Opinion

Why Paperchase was right to cut ties with the Daily Mail

Posted by
Harvey Day
Published
Why Paperchase was right to cut ties with the Daily Mail

Paperchase unexpectedly found itself at the centre of a high-pressure political firestorm this weekend – and it was all, rather curiously, over two free rolls of Christmas wrapping paper. 

The British stationery company had organised a promotional giveaway with the Daily Mail, but very quickly a whirlwind of angry Twitter comments from Paperchase customers and the campaign group Stop Funding Hate forced the company into a dramatic change of heart.

In an apologetic statement, Paperchase said: “We’ve listened to you about this weekend’s newspaper promotion. We now know we were wrong to do this - we’re truly sorry and we won’t ever do it again. Thanks for telling us what you really think and we apologise if we have let you down on this one. Lesson learnt.”

Upset, the Daily Mail then hit back saying it was “deeply worrying” Paperchase had let itself “be bullied into apologising”. 

“Has the company considered what message they are sending to the four million people who read the Daily Mail on Saturday, many of whom will be their customers?” the paper said in a statement yesterday.

And now there’s even been a backlash to the backlash with right-wing commentators attacking Paperchase for caving in:

But despite these attacks, Paperchase was absolutely right to cut ties with the right-wing newspaper.

And I’m not just thinking about the usual criticisms of the Daily Mail:

  • Chief cheerleader for Brexit
  • Most vocal supporter of Theresa May and the Tory government
  • Vicious and unfair attacks on Jeremy Corbyn during the general election
  • Insensitive treatment of sensitive topics like transgender children and refugees

All of this is true - but it’s not the reason why Paperchase was right to sever its advertising relationship.

First, it’s totally within the right of a private company like Paperchase to communicate with their customers in any way they think is best. After hearing from their customers, Paperchase had a re-think and decided they no longer wanted to be associated with the Daily Mail. That’s fine. No-one owes them anything. There is the valid question of whether Paperchase can afford to piss off millions of potential customers who also read the Daily Mail. Maybe not, but that’s their business decision and their right to make it.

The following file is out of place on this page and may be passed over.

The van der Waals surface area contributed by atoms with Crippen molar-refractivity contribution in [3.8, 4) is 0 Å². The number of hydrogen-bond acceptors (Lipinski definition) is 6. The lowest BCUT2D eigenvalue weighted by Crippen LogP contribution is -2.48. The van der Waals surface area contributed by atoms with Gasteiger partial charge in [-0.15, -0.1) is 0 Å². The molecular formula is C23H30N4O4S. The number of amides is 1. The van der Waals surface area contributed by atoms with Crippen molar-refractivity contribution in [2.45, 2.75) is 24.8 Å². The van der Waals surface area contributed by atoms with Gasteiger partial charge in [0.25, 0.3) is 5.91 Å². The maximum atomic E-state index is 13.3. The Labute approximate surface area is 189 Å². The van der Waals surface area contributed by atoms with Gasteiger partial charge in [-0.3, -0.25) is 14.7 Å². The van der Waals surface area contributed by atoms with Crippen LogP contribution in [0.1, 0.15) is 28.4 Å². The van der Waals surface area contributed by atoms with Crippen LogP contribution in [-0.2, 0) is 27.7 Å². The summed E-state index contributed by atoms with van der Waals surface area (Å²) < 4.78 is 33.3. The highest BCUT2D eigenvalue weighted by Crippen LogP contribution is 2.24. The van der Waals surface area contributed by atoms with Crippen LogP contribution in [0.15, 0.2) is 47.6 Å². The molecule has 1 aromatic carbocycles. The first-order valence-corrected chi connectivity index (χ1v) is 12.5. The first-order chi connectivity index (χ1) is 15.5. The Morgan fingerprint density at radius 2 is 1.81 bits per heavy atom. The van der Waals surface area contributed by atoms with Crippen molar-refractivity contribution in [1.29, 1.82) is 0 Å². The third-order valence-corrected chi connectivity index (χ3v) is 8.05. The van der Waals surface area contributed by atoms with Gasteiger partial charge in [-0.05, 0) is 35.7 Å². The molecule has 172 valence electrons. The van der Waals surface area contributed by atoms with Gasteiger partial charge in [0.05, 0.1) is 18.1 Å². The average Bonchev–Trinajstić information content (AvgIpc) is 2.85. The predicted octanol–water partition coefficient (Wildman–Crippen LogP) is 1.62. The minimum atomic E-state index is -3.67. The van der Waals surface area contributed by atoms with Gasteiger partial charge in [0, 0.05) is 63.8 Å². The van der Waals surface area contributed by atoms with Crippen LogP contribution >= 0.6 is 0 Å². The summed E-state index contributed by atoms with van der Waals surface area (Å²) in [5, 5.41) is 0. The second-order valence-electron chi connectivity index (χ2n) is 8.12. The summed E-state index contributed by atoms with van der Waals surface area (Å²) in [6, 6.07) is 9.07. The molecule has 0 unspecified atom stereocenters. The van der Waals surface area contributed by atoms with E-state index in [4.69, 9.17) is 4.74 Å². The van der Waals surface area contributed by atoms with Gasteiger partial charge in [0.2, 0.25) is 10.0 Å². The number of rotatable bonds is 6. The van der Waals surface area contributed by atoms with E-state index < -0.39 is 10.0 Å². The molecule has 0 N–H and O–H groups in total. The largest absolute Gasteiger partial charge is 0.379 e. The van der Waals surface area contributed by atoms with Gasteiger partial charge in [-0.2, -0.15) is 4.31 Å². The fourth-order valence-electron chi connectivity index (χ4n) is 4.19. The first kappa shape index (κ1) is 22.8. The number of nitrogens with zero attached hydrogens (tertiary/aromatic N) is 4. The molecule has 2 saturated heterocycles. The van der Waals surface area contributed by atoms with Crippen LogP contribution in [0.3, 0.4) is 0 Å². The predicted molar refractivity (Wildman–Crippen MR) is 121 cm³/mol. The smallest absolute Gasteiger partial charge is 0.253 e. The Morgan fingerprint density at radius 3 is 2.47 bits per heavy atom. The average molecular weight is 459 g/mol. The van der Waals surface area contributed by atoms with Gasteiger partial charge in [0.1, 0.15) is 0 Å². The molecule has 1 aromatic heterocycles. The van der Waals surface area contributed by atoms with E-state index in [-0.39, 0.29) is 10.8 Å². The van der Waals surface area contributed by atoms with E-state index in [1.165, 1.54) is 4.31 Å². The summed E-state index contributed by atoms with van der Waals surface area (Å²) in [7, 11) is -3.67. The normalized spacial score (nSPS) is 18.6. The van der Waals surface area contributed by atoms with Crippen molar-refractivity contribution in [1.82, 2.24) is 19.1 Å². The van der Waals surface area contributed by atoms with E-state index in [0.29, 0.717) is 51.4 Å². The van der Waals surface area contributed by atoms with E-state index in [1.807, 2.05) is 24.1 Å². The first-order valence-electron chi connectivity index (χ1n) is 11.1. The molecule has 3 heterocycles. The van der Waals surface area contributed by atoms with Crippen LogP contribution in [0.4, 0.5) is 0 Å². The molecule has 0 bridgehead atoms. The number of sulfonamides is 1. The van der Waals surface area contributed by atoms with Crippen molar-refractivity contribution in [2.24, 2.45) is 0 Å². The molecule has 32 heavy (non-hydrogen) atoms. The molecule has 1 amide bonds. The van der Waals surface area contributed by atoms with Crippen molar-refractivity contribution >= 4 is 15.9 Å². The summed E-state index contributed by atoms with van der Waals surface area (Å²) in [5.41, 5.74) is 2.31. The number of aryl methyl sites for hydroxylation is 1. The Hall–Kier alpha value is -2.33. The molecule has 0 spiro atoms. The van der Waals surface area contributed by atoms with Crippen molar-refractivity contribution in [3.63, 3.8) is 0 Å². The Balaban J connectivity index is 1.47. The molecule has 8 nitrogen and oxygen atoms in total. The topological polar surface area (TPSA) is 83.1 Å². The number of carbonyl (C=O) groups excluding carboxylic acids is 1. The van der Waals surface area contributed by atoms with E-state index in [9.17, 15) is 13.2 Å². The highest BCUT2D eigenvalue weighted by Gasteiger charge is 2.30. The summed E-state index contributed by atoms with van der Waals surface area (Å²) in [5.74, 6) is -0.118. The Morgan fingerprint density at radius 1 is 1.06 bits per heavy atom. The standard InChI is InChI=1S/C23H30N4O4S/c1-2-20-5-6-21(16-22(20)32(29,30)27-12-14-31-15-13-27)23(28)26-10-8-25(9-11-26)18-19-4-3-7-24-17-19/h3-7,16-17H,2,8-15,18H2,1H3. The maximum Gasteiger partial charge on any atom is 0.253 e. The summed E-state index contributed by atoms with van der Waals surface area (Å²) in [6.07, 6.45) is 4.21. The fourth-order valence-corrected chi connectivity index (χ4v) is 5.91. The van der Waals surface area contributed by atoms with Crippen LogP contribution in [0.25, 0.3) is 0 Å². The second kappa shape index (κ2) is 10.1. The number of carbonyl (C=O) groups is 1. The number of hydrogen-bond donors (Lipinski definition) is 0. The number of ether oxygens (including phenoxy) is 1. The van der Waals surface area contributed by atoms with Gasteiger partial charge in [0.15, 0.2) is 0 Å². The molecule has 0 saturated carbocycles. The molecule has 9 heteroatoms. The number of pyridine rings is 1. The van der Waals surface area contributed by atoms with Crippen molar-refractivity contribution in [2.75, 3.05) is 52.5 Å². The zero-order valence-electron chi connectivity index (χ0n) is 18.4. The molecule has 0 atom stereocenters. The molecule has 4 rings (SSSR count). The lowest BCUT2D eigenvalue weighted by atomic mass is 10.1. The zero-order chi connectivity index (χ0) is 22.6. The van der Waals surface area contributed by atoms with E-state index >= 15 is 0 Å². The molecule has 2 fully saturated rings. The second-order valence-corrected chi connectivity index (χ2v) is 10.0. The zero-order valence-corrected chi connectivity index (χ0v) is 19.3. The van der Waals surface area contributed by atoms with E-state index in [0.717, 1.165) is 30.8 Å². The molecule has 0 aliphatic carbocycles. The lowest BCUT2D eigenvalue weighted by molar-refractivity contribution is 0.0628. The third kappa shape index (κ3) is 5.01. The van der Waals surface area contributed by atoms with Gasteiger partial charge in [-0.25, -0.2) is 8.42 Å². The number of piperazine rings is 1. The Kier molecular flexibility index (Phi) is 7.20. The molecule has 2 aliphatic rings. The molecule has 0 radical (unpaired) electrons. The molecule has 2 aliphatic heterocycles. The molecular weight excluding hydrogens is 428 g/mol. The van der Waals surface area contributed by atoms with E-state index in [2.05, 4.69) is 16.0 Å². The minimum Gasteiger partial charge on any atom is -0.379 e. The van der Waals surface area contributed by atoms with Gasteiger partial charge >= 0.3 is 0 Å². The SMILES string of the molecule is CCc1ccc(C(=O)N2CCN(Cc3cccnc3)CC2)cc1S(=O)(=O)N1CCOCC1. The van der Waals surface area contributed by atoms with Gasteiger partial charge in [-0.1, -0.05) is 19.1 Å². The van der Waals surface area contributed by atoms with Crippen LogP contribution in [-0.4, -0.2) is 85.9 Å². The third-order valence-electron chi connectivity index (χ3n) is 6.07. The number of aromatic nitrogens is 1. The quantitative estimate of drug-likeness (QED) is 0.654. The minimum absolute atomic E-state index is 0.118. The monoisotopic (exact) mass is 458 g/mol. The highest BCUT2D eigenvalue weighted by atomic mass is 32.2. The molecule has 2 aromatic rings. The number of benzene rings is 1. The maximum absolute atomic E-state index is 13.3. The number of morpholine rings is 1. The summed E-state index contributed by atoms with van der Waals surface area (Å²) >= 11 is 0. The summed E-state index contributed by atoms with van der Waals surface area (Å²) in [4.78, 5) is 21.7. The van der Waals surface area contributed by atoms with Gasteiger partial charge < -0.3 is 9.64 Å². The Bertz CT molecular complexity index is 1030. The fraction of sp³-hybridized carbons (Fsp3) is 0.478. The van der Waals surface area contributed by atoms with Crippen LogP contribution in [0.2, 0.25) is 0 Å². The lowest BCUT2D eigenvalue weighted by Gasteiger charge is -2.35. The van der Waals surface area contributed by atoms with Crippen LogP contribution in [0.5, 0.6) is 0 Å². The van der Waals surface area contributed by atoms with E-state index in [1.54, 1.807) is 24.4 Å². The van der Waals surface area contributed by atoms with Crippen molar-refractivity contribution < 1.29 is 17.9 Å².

Importantly, the Daily Mail is an incredibly powerful and successful media institution - probably the most powerful in our country (see Theresa May’s selection as Tory party leader). It’s good that we have strong, independent media institutions like the Daily Mail. But just like the BBC, it’s right that from time to time this powerful institution is challenged. Paperchase’s decision is a reminder to the Daily Mail that they cannot act with complete impunity; that there will be financial consequences for their actions. In this case, customers and concerned citizens simply clubbed together to use their collective economic clout as a way of putting pressure on Paperchase and to send a message to the Daily Mail

This is not to say, however, that everyone who reads the Daily Mail is a swivel-eyed loon. And the Daily Mail and MailOnline are both filled with talented, hard-working journalists; many of whom do not agree with the right-wing politics of their company (including myself in a former life). Famously, the former Daily Mail political editor James Chapman, who also worked for George Osborne and David Davis, has now revealed himself as an arch-Remainer and even argued for a new political party to stop Britain’s exit from the EU. 

I also understand the concerns of people on the other side that we shouldn’t be censoring national newspapers, however much we disagree with them. Freedom of speech and expression, although not limitless, are among the most important features of our democracy. I recognise this point and would fiercely defend the right of the Daily Mail to print its right-wing, conservative opinions. But let’s put this into perspective: the two-free-rolls-of-wrapping-paper-in-a-Saturday-newspaper deal isn’t going to sink the titanic Daily Mail.

Finally, let’s not forget the incredible irony that the Daily Mail, which regularly targets (some would say bullies) private people and public bodies, is upset that they are now the target of criticism: sorry guys, what goes around comes around. It’s laughable for them to now complain that Paperchase was “bullied into apologising”. 

It’s only good and proper that sometimes powerful institutions like the Daily Mail feel the heat. It’s what they do to other people every day.